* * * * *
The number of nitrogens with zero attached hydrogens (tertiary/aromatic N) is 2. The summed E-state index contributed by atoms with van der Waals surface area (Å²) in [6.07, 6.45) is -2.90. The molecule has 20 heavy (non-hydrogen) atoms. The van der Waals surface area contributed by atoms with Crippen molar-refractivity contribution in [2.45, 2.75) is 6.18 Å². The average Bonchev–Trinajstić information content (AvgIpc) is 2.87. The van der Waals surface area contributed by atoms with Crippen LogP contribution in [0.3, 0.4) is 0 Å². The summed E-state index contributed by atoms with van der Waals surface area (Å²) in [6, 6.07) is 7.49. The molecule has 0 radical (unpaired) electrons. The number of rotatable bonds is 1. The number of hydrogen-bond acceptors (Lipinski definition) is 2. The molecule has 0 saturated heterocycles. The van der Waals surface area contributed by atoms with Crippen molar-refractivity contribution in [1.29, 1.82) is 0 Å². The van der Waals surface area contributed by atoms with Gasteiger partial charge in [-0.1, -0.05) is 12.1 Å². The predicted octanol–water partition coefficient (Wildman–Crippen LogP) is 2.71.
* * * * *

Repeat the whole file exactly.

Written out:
The number of nitrogens with zero attached hydrogens (tertiary/aromatic N) is 2. The summed E-state index contributed by atoms with van der Waals surface area (Å²) in [6.07, 6.45) is -2.90. The molecule has 20 heavy (non-hydrogen) atoms. The van der Waals surface area contributed by atoms with Crippen molar-refractivity contribution in [2.45, 2.75) is 6.18 Å². The average Bonchev–Trinajstić information content (AvgIpc) is 2.87. The van der Waals surface area contributed by atoms with Crippen LogP contribution in [0.3, 0.4) is 0 Å². The summed E-state index contributed by atoms with van der Waals surface area (Å²) in [6, 6.07) is 7.49. The molecule has 0 radical (unpaired) electrons. The number of rotatable bonds is 1. The number of hydrogen-bond acceptors (Lipinski definition) is 2. The molecule has 0 saturated heterocycles. The van der Waals surface area contributed by atoms with Crippen molar-refractivity contribution in [1.29, 1.82) is 0 Å². The van der Waals surface area contributed by atoms with Gasteiger partial charge in [-0.1, -0.05) is 12.1 Å². The predicted octanol–water partition coefficient (Wildman–Crippen LogP) is 2.71.